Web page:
The purpose of this article is to help broaden the public in knowing about HAIs including how their family or friend should be cared for when in a hospital with what they can do when visiting a loved one in a health facility for both the patient’s and visitor’s benefit.
History of HAIs
Let us start with some history. In England in the 1830s, the term hospitalism was coined by Sir James Simpson to describe HAIs. In those days, it was believed that infection was spread because of inadequate ventilation and stagnant air. To prevent infection, windows were opened, and whenever possible care was taken to prevent overcrowding of hospital rooms. Little was known about microbes and their pathogenicity, and consequently little was done about personal hygiene. In Victorian society, the idea of one’s personal hygiene being connected to infection was taken personally and was met with great resistance.
Despite the efforts of medical personnel, many patients died of overwhelming sepsis following preventable infections. In the late 1860s after much persistence, Joseph Lister, a British surgeon, introduced the concept of antisepsis, which significantly decreased death from postoperative infection. After penicillin was introduced in 1941, postsurgical infection rates and deaths from postsurgical pneumonia were both dramatically decreased.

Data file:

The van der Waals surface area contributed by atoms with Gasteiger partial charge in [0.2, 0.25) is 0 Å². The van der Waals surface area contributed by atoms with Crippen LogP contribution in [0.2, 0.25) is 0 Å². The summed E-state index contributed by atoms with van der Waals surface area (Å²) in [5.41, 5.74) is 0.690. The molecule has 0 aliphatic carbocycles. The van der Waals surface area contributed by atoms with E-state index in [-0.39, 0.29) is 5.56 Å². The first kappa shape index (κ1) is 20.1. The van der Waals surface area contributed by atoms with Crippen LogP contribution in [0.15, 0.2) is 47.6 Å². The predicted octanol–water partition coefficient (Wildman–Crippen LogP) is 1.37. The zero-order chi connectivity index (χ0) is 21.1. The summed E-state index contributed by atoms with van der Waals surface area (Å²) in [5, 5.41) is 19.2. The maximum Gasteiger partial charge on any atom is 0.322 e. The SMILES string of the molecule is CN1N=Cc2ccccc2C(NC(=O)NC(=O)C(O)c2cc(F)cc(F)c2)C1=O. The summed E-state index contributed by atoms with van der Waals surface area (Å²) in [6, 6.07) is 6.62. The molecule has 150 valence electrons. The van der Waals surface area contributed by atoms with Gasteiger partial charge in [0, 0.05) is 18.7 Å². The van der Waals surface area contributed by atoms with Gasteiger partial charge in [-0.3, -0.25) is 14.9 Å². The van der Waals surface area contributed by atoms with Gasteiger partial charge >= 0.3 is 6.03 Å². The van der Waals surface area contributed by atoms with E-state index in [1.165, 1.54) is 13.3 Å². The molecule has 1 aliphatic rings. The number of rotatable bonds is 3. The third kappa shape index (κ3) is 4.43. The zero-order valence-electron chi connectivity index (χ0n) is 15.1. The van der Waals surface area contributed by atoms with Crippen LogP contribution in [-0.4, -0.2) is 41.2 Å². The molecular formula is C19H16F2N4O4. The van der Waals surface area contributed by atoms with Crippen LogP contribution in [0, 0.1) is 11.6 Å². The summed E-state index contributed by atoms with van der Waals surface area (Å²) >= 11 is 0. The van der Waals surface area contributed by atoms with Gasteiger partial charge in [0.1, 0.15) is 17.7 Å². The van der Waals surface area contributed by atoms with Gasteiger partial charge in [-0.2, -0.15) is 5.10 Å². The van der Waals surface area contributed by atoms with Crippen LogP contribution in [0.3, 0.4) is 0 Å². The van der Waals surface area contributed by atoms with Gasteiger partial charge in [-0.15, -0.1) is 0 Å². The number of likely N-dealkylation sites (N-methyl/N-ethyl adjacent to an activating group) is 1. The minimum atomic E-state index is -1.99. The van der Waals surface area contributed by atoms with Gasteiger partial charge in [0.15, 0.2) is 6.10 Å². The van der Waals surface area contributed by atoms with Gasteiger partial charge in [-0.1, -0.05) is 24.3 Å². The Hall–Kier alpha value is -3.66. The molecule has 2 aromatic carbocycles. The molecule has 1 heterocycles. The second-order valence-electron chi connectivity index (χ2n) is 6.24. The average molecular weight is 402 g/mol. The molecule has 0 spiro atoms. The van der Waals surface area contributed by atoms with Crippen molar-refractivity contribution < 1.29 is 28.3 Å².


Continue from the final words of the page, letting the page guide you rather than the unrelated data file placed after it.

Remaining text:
Today, modern medicine has brought a more thorough understanding of pathogens and the epidemiology of the diseases they cause. Unfortunately, in spite of the vast amounts of medical advances that have occurred over the years, the healthcare industry is still faced with the enormous task of preventing and reducing the risk of HAIs.
Today HAIs are defined as nosocomial infections which are infections that are acquired in hospitals and other healthcare facilities (like a nursing home or subacute rehab facility). To be classified as a nosocomial infection the patient must have been admitted for reasons other than an infection. He or she must also have shown no signs of active or incubating infection upon admission.
On average, nosocomial patients stay in the hospital 2.5 times longer than patients without infection. An estimated 40 percent of nosocomial infections are caused by poor hand hygiene (WHO). Hospital staff can significantly reduce the number of cases with regular hand washing. They should also wear protective garments and gloves when working with patients.
Invasive procedures increase the risk of nosocomial infections. Noninvasive procedures are recommended when possible. Most nosocomial infections are due to bacteria. Since antibiotics are frequently used within hospitals, the types of bacteria and their resistance to antibiotics is different than bacteria outside of the hospital. Nosocomial infections can be serious and difficult to treat, especially if it’s a multi-resistant bacteria.
What put’s a person at risk?